A sign hangs over the desk of Thad Pirtle, CEM, vice president and equipment manager for Traylor Bros. that reads: "If you think education is expensive, try ignorance."
If one sentence could sum up the company's philosophy — particularly when it comes to risk management — those eight words do the job. A privately owned company, TBI builds multiyear, large, high-risk projects that are equipment- and engineering-intensive. Most of the time, those projects are joint ventures with other contractors.
"This type of project management requires special attention to the equipment-management program we set up as a corporation," says Pirtle. "It's like having a central company with up to 10 other companies reporting to the central company. This also complicates the equipment issues since equipment is constantly being bought and sold to the different joint ventures."
TBI's fleet, with an estimated replacement value of $150 million, is spread out across North America and includes a large crane and marine fleet with working units in the Pacific, Atlantic, the Gulf Coast and Mississippi River basin. TBI self-insures all equipment valued below $100,000, Pirtle says.
"If we have a loss, it becomes a direct job cost," he says. "If we happen to have a job in Galveston and they lose an excavator in the water or they burn up an excavator, wreck a pickup truck or whatever, that becomes a direct job cost, the same as buying an air filter or buying oil. It's the cost of doing business."
For instance, if a $75,000 excavator has $50,000 or $60,000 worth of damage, the company won't repair it. "It has to be replaced," Pirtle says. "The cost to the jobsite would be the value of the excavator's current condition prior to the accident. If the excavator is a $100,000 unit and the damage is $50,000, the job site absorbs the cost of the repairs." Such risks, he says, have to be built into the bid.
Since some of Traylor's equipment is valued up to $3 million, it is too expensive to self-insure everything. "When the value of equipment is over $100,000, we use normal insurance with high deductibles," Pirtle says. "Having said that, if we tear something up, we might not turn that into the insurance company. That keeps our premiums down. We look at the ratio of our premium cost versus the actual losses and measure them against each other."
Traylor Bros. started self-insuring more than 20 years ago because, Pirtle says, "with an insurance company, you're going to trade out your losses for future premiums. The premiums are basically a payment plan. It's an assessment of risks. We are in the business of managing risks in the type of work that we do. It's just a matter of how much risk you want to stomach. We feel we are capable of managing the risks as well as an insurance company."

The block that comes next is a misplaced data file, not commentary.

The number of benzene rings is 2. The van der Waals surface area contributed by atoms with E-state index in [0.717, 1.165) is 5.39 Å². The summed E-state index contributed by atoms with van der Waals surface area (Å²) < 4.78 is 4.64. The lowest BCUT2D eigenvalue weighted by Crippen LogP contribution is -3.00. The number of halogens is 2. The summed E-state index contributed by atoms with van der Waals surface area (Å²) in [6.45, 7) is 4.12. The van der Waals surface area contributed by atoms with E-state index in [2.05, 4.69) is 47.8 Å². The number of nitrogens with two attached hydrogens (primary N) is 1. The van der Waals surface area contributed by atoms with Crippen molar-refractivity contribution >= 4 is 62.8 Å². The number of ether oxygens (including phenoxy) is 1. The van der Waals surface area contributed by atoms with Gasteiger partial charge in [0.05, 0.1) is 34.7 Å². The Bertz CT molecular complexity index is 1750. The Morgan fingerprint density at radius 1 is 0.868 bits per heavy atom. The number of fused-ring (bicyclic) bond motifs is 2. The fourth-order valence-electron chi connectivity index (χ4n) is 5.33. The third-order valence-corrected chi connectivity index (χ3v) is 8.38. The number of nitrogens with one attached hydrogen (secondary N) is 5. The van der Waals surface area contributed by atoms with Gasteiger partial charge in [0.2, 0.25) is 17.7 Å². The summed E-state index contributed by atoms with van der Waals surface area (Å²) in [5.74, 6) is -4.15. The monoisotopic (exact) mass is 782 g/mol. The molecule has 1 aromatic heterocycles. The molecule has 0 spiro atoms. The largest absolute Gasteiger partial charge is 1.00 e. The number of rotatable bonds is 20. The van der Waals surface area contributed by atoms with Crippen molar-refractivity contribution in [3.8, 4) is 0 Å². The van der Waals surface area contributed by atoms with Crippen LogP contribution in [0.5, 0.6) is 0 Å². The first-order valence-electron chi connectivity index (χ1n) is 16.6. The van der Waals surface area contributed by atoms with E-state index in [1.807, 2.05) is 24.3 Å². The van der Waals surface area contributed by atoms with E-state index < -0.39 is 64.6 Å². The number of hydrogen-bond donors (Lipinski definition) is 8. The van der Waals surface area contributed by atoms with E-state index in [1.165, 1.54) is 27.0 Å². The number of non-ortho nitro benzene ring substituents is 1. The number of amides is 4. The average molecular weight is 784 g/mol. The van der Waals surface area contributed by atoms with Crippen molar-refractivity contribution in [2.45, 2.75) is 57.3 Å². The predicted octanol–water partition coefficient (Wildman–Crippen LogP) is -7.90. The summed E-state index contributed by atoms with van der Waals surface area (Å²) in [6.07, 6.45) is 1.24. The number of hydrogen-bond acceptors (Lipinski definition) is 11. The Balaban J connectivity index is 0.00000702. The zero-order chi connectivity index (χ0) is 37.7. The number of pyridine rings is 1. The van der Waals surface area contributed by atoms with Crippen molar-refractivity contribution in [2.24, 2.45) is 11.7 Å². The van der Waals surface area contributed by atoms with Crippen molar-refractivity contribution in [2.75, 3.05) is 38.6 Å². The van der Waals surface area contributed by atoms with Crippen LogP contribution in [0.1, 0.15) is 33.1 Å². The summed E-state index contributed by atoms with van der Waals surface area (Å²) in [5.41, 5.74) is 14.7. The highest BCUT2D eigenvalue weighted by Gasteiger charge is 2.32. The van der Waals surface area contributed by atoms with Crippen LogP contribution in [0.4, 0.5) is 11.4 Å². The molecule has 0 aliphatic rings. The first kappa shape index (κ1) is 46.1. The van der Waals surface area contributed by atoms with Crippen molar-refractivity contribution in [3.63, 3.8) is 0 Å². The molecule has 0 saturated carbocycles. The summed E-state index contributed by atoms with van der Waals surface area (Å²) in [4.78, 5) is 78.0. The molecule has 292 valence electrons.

This capability comes, in part, from intensive training and education from the top down, Pirtle says. "Everyone in the company goes through OSHA's 30-hour training, including all our equipment people," he says. "We also have all our project engineers, project managers, superintendents and equipment personnel complete the week-long NCOO crane operator certification program. They are required to take the written test after the five-day course, as well. We feel that by educating management in this fashion, it has a trickle-down affect. About 85 to 95 percent of our managers have been trained."
The education push began about two years ago, and 70 to 75 senior managers have been trained. When you include operators and foremen, the number, "is well over 100," Pirtle says.
Employee education and training builds morale and demonstrates company priority. "Our No. 1 goal in the company is safety," says Pirtle. "We want a safety-oriented culture that represents what we stand for."
This drive for improvement is not a light hidden under a bushel basket. The company markets its safety training and its goal of ensuring quality through such promotional material as brochures and correspondence with original equipment manufacturers.
One of Pirtle's most successful ideas along these lines is the company's Equipment Quality Program. Every vendor is aware of it and so are OEMs who are informed of the program via correspondence.
Pirtle hatched the idea some years ago in an effort to "dissolve" the attitude among employees to accept mediocre quality and, in effect, change the culture of the company. "Most people want to do a good job, but sometimes they need a vehicle to get them there," he says. "That's what the Equipment Quality Program does."
When a piece of equipment is purchased from a manufacturer, or when it is shipped from project to project, it now goes through an aggressive and thorough inspection.
"The superintendent who is shipping the equipment personally signs off on it," says Pirtle. "When it leaves for the jobsite, he calls to alert the other site that it is coming. Shortly after the equipment is received, he calls again to find out how it was received and whether or not it has any deficiencies and is mechanically able to do the job. If there is a deficiency, we note it on the transfer and then measure that deficiency ratio on an annual basis, on a project basis and on a site basis. This gives us a record and a benchmark to measure our deficiency ratio to see if it is going up or down."
Pirtle never demands more from his employees than he demands from himself. For instance, in his personal drive for improvement, Pirtle won AEMP's Technician of the Year in 1990. Last year, he was named AEMP's FleetMaster for private fleets. Earlier this year, AEMP named him as a trustee of its education foundation.
"Training and education are dear to me. Reaching these personal goals has been very fulfilling. In looking back," he says with genuine modesty, "I guess I have accomplished a few things."
He attributes every accomplishment to education. If he ever thinks the price of education is too high, he just takes a look at the sign over his desk.